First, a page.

Thursday, November 1, 2012

The Triumphant Return of Fird and the Firffels!

Look at what came in the mail last week!

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Okay, this might take some explanation, especially if you're new to the blog. Way back in the first year, one of the most popular posts I wrote mentioned the Firffels and my assumed history of the toy line. Many comments suggested I was very wrong about the Fiffels and that they had a much more interesting history. I made a follow-up post which itself became very popular. Sadly, it didn't look like there was any more to learn about the Firffels, since the book that introduced the characters, Whoever Heard of a Fird, was long out of print and what copies popped up as available were very expensive.

Well, a few weeks ago, I received the following email:

Hi there.

I was looking at your blog. My name is Shann Hurst, I'm an illustrator. I thought you might be interested to know that I've been working with Othello Bach and we're re-releasing "Whoever Heard Of A Fird?" Actually it's out and on sale now. Anyway, It's something we've really put a lot of work into and we're really excited about how it's turning out. If you have time, you're invited to look at the official website: www.whoeverheardofafird.com

Let me know how you like it.
Shann Hurst

I thanked Shann Hurst and ordered the book right away.  It took a while to arrive, which implies that it must be pretty popular and there's a lot of nostalgia for these characters.

And now that I've just finally read the book, I can see why.  The message is simple: be yourself.  But everything else in the book is so unusual and fun that the moral doesn't feel like a pill.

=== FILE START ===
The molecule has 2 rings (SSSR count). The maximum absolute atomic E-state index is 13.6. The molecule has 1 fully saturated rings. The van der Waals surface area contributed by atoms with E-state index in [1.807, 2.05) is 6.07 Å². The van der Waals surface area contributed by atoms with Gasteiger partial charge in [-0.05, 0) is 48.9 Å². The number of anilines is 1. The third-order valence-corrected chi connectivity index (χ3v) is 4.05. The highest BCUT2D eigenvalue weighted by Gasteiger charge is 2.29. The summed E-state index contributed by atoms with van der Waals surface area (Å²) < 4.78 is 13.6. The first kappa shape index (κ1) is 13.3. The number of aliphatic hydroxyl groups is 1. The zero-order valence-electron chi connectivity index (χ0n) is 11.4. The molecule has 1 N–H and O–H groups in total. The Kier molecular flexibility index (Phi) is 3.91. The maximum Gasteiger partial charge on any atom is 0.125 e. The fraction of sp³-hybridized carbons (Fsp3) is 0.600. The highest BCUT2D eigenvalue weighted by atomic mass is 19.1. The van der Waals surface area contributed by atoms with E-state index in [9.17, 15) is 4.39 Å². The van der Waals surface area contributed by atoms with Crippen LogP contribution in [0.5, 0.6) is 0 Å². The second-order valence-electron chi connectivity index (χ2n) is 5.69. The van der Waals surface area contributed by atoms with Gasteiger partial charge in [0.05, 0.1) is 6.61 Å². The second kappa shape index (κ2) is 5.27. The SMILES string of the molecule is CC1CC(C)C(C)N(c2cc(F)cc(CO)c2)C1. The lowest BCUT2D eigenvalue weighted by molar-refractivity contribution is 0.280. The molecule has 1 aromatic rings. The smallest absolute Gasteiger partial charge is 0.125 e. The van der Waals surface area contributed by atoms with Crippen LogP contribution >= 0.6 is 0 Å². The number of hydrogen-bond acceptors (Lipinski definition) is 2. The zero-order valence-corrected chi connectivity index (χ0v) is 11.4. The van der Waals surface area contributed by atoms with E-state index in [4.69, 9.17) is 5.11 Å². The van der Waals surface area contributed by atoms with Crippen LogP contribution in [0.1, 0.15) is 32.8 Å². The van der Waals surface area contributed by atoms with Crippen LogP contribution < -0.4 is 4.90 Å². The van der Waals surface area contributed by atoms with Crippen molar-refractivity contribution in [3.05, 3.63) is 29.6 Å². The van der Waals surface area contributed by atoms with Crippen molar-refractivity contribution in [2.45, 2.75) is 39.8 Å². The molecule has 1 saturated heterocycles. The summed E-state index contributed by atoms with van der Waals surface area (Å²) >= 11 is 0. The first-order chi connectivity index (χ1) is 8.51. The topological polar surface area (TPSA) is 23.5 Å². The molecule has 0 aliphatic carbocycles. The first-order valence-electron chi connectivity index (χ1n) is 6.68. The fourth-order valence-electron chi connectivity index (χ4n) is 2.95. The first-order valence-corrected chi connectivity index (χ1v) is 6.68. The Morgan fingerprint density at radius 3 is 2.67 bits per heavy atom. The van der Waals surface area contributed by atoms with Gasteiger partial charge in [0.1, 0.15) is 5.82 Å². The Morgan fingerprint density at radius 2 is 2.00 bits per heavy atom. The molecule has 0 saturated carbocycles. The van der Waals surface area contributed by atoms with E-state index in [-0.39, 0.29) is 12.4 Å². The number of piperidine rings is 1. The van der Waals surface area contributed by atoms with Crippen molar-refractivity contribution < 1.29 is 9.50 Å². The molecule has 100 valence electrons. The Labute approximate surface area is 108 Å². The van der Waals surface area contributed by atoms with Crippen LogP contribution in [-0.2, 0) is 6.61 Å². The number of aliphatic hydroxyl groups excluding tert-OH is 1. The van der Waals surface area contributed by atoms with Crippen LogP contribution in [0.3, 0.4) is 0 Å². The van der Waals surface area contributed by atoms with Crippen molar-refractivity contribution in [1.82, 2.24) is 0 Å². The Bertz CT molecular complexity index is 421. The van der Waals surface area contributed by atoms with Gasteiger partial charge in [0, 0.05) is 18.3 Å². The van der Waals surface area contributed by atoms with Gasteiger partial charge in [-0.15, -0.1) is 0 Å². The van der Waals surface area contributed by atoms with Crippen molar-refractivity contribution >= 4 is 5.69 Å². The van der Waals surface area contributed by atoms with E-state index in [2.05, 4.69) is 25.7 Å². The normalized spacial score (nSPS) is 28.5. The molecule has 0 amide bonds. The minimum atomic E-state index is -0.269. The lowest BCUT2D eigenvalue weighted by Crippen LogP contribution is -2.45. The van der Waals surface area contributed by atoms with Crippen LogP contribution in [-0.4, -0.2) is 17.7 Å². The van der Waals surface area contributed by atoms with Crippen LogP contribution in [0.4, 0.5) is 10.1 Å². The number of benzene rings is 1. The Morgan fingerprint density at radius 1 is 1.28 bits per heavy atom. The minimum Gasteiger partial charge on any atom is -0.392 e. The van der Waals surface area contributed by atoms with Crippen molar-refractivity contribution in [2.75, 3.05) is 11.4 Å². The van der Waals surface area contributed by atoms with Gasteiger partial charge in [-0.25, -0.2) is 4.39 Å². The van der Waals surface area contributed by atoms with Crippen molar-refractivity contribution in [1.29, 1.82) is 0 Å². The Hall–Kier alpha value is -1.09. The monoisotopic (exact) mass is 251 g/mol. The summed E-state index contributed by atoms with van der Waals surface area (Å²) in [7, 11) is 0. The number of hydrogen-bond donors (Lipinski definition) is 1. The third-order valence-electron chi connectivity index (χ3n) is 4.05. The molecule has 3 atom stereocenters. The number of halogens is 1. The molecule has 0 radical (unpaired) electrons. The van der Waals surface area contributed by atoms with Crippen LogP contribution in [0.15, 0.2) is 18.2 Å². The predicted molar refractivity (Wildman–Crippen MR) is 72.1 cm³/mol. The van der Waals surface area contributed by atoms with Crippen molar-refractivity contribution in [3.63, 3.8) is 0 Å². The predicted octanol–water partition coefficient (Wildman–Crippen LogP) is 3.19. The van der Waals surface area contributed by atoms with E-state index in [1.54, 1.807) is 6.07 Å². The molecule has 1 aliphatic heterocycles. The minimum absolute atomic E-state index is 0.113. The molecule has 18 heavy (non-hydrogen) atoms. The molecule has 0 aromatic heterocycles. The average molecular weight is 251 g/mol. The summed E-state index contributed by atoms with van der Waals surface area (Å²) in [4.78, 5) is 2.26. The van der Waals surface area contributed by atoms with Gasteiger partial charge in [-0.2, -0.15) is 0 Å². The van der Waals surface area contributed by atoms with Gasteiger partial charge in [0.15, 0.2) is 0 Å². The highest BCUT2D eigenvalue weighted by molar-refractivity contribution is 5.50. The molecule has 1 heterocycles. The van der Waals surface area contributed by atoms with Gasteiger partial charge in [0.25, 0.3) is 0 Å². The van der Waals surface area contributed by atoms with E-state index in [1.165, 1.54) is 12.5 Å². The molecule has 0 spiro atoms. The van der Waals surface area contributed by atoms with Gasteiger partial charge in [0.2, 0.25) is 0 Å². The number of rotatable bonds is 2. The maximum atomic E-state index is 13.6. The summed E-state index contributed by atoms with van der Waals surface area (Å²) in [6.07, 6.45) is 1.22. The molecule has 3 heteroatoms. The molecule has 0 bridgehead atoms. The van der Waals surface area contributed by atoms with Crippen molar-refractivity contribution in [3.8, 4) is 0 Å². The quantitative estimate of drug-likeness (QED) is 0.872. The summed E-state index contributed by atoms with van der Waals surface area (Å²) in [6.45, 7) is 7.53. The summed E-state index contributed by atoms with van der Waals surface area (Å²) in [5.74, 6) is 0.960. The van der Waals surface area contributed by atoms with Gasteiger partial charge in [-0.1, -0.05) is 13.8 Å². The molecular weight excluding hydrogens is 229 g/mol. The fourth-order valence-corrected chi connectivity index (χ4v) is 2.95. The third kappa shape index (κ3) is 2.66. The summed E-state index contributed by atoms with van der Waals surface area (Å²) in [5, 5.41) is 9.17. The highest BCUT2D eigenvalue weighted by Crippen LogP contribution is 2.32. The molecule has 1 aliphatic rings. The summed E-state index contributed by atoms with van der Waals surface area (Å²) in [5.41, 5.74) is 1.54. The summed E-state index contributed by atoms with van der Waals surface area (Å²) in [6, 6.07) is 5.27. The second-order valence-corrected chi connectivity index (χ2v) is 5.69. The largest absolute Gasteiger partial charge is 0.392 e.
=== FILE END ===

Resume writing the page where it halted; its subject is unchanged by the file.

First off, obviously, the characters are all delightfully bizarre.  Boogie monsters, Panducks, Kangaroctopi, it's clear that Othello Bach had a lot of fun coming up with these creatures and Shann Hurst must have had a lot of fun drawing them.  Hurst's style itself is very unusual and almost surreal, and it fits the menagerie of friendly freaks.

Othello's writing is highly unique as well.  The book is much more text-heavy than I thought it would be, but it never feels bloated.  A lot of text is given over to poems and songs, some of which get downright philosophical.  And some of them are just fun.

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My prediction is that kids -especially weird kids- are going to embrace this new edition of Whoever Heard of a Fird.  Hopefully, it'll renew interest in Othello Bach's characters.

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Sketch of the Day

9.25.12 - Late September Lake

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